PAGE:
Two recent changes to Vietnam's banking laws have been heavily criticized by foreign bankers. Circular No. 07/TT-NH1 dated December 27 1996 concerning bank cheques, which came into force on April 1 1997, imposes tight restrictions on the use of cheques within Vietnam.
Under the provisions of the Circular, cheques will be valid for only 15 days rather than six months as is the norm in the other Asean nations. In addition, cheques must be written in Vietnamese. English can be used only if the lettering is smaller than the Vietnamese letters.
The new regulations cover areas which are not normally addressed in most other jurisdictions, including the size of the cheque and where they must be printed. In addition, the regulations state that the first letter of the sum in words must be capitalized and there must be no blank spaces on the cheque. Individuals can purchase only one book of 10 cheques at a time. Companies are limited to purchasing three books of 10. Company cheques must be countersigned by the chief accountant, and if there is no such officer, the phrase 'there is no chief accountant' must be written in Vietnamese in the space provided for the accountant's signature.
Since Vietnam lacks an automated cheque clearing system, the new regulations allow cheques to be issued for payment only among branches of the same bank and among banks which are members of a local clearing centre.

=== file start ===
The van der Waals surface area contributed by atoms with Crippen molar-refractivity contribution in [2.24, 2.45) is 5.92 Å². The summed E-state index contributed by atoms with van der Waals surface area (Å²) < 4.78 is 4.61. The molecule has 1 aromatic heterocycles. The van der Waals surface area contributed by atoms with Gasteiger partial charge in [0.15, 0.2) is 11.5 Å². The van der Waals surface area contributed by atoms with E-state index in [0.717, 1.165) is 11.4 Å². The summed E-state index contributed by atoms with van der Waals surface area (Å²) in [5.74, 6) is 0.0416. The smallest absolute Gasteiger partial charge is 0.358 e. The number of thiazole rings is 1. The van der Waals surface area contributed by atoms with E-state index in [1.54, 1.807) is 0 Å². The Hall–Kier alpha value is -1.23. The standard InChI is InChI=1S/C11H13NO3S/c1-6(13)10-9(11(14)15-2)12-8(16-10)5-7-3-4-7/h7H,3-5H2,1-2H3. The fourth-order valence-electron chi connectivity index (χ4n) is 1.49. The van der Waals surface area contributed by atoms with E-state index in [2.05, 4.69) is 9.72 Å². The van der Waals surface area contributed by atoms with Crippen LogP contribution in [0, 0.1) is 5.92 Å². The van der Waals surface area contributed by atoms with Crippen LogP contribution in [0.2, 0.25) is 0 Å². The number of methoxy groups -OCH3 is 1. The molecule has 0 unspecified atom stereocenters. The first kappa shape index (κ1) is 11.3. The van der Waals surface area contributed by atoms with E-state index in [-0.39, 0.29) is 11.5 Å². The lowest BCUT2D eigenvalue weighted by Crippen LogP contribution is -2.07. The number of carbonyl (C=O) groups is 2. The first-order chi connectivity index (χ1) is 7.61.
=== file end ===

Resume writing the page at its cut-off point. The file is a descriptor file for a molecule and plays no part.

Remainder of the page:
In the second law, Decree No. 18/CP issued on February 24 1997, the Vietnamese government outlined the penalties for banks and bank customers which disregard the regulations. According to the Decree, violations of the new regulations could result in a fines ranging from US$700 to US$8,600.
The new Circular and Decree are certain to discourage the use of cheques and appear to be contrary to Vietnam's previous efforts to promote the use of banks. Banks are advising their customers to use cash rather than cheques, a move which is certain to perpetuate Vietnam's cash-based economy. Because the new regulations must be followed without exception, bankers fear that they will not be able to guarantee that cheques will be honoured even if sufficient funds are in the account.
Most banking analysts have criticized the move, suggesting the government should take steps to encourage the use of banks. Some have gone so far as to suggest that the government should advocate the use of 'smart cards' rather than cheques. However, considering the Vietnamese record with basic banking techniques, most observers suggest that this proposal is not practical.